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Wrongful death tort ongoing in case of seventh-grader hit by train


Plaintiff, defendants make their case in court filings; next hearing set for February

INDEPENDENT FILE PHOTO - Juan Robles was killed on Oct. 21, 2014, when he wandered away from school and was hit by an Amtrak train outside Gervais.A hearing has been set for February in a wrongful death lawsuit against the Woodburn School District by a local parent.

Carmen Melara-Robles, the plaintiff, filed the $1.3 million suit this summer, in connection with the October 2014 death of her adopted son, Juan Carlos Robles, an autistic 13-year-old middle school student who was killed by a train after leaving a soccer practice unaccompanied.

Melara-Robles filed an amended complaint in September after changing attorneys. According to court records, her case is now being handled by Paul Ferder, of the Salem firm Ferder, Casebeer, French & Thompson LLP.

The firm’s website describes Ferder as a “nationally renowned litigator,” whose practice specializes in personal injury and civil litigation.

The amended complaint is largely similar to the original, alleging that the district was negligent in ensuring that Juan Robles’ statutorily required “safety plan” was being implemented and followed.

The suit also names Nabor Piña as a defendant, alleging his actions on Oct. 21, 2014, were “a substantial factor” in Juan Robles’ death.

Piña is a seventh-grade teacher at French Prairie Middle School, where Juan Robles was a student, and was his coach on the boys soccer team.

Melara-Robles’ complaint alleges Piña was outside French Prairie, talking to a secretary, when she arrived after soccer practice to pick up her son. The complaint alleges Piña did not know where Juan Robles was, and “expressed no interest or concern as to where (he) might be.”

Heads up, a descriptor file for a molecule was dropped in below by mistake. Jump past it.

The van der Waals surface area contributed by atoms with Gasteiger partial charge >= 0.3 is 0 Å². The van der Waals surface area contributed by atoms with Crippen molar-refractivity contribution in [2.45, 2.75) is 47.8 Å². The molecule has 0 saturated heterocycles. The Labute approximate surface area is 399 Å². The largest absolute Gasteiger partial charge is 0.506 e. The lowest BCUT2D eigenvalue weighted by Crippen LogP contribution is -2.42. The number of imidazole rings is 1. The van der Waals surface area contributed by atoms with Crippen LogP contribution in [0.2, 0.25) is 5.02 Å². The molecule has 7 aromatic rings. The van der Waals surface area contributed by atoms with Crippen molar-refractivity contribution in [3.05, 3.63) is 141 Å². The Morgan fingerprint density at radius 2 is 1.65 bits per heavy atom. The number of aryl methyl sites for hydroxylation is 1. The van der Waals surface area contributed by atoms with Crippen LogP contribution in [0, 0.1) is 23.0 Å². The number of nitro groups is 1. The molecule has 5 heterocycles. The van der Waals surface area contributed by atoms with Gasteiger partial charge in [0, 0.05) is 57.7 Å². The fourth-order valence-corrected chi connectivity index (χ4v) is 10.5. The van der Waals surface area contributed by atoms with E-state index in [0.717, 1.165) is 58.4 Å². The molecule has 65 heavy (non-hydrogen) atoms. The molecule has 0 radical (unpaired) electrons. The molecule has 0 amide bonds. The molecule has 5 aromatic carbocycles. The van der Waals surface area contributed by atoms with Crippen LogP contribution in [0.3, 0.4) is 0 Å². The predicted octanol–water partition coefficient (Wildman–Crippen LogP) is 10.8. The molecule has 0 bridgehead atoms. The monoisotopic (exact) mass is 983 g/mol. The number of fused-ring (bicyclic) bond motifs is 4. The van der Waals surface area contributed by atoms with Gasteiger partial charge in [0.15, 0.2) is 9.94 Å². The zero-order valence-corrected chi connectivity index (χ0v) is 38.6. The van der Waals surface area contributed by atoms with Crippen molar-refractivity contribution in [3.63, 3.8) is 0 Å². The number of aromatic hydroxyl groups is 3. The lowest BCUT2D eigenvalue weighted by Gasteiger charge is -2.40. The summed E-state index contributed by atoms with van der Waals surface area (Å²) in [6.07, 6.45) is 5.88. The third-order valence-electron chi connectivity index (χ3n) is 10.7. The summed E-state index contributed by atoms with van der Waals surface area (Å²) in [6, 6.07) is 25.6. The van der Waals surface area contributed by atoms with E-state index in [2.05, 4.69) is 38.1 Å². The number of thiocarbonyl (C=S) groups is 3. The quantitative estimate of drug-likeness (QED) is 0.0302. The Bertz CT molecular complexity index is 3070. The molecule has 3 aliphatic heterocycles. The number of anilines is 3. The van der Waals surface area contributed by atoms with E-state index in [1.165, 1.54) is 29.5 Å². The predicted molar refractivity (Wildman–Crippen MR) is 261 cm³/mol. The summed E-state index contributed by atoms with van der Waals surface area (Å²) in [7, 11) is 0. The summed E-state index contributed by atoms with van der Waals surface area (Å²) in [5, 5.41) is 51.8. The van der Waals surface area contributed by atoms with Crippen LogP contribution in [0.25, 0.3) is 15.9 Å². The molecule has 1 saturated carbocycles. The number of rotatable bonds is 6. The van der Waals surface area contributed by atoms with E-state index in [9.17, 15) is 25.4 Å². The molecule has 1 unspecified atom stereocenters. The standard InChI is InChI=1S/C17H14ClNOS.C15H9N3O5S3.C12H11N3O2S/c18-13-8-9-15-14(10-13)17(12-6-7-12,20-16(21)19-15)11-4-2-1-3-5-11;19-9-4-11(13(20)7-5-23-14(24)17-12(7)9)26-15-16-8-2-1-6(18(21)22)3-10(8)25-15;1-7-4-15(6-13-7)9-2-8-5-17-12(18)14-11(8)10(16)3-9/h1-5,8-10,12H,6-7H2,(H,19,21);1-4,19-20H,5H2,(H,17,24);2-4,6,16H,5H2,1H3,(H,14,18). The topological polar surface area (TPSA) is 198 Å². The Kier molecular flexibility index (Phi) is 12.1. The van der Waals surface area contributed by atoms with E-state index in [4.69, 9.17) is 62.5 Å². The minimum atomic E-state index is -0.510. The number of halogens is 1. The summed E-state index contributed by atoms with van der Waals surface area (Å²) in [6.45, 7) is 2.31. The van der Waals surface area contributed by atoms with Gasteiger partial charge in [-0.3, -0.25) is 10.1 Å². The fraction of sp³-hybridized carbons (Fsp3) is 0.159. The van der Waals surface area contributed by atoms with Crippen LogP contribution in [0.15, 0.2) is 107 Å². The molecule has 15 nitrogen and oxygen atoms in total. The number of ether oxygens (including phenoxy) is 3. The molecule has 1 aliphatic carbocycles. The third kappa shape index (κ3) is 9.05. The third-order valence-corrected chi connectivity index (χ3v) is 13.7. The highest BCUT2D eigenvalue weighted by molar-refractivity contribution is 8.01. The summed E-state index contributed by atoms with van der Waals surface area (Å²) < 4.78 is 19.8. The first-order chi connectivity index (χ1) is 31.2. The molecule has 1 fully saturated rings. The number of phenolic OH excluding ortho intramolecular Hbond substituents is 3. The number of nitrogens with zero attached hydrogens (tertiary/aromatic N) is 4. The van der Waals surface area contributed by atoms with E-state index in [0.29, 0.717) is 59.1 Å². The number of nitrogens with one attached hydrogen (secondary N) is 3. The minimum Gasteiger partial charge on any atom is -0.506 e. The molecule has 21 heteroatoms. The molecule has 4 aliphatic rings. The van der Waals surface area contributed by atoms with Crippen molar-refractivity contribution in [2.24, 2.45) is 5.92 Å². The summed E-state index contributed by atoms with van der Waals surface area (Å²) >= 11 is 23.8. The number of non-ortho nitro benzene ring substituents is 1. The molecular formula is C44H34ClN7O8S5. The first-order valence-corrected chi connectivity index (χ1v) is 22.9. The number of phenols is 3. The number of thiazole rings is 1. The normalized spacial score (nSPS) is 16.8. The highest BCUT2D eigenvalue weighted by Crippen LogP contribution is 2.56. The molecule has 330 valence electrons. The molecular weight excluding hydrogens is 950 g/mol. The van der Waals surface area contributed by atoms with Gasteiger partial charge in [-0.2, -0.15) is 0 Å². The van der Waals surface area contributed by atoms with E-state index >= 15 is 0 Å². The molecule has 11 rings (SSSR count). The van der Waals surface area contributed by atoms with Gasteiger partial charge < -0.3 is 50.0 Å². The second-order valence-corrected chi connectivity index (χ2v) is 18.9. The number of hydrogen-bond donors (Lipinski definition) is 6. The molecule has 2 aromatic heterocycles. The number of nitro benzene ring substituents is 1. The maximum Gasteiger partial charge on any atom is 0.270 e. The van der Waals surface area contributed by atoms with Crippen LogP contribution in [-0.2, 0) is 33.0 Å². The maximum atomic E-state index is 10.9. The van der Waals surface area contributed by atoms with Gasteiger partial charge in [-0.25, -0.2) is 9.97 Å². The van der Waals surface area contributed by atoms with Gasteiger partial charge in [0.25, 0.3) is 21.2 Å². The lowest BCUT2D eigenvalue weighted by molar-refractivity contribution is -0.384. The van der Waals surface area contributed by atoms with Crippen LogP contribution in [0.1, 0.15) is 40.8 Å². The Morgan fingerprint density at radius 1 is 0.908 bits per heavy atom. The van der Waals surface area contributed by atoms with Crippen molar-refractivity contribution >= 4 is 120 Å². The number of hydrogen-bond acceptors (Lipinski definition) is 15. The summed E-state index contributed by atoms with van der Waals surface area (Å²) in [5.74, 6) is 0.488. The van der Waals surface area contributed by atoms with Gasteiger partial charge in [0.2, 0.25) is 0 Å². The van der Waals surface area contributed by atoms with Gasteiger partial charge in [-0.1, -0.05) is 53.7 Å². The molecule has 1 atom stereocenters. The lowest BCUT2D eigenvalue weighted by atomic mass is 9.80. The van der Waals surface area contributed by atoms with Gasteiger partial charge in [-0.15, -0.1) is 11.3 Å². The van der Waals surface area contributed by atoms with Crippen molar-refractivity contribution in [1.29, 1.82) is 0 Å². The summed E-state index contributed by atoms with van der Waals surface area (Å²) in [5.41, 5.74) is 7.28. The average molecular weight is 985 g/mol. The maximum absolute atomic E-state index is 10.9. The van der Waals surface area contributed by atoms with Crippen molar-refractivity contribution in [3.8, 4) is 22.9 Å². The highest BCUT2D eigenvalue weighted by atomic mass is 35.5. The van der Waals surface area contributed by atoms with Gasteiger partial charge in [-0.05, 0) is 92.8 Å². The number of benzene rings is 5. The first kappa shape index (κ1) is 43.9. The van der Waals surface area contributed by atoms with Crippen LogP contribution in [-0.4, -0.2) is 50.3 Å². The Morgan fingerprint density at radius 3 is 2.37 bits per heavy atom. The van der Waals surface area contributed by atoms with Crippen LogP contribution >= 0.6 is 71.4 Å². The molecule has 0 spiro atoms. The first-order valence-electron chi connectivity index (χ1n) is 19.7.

The complaint also charges school and district staff with failing to follow the plan it established for the safety of Juan Robles, who had a history of running away from school, especially after having had an altercation with a teacher or another student, which had allegedly been the case that day.

The plan, which was attached to the complaint as an exhibit, required district staff to physically block the exits if Juan Robles attempted to leave a classroom. It also mandated that he be followed if he did leave campus, and that staff call police, his case worker and Melara-Robles in that event.

The amended complaint asks the court for economic damages to cover funeral costs ($6,243) and pecuniary and non-economic damages for the loss of society, companionship and services in an amount not to exceed $1.33 million.

The district and Piña, who are being jointly represented by the Portland-based firm Merserau Shannon LLP, also filed its answer to the complaint in September.

Beyond admitting that the Woodburn School District is a public body operating in Marion County, the defendants’ response tersely denied “each and every other allegation, matter and thing set forth in plaintiff’s complaint, and the whole thereof.”

The filing also advanced a number of affirmative defenses, including alleging the plaintiff’s failure to state a claim, claiming defendants have discretionary immunity for their actions in this matter under Oregon law and arguing that any legitimate damages suffered were caused by third parties, not the district or its staff.

The document asked that the matter be dismissed, and that the district be awarded reasonable costs and disbursements for its defense.

The defendants are being represented by longtime attorney Peter Merserau, whose specialties include civil litigation and public sector tort defense.

According to court records, the last hearing in the case was held on Nov. 18 before Judge Cheryl Pellegrini. A status check is scheduled for 10 a.m. Feb. 1. No other dates in the case have been set.

Tyler Francke covers all things Woodburn. He can be reached at This email address is being protected from spambots. You need JavaScript enabled to view it. or 503-765-1195.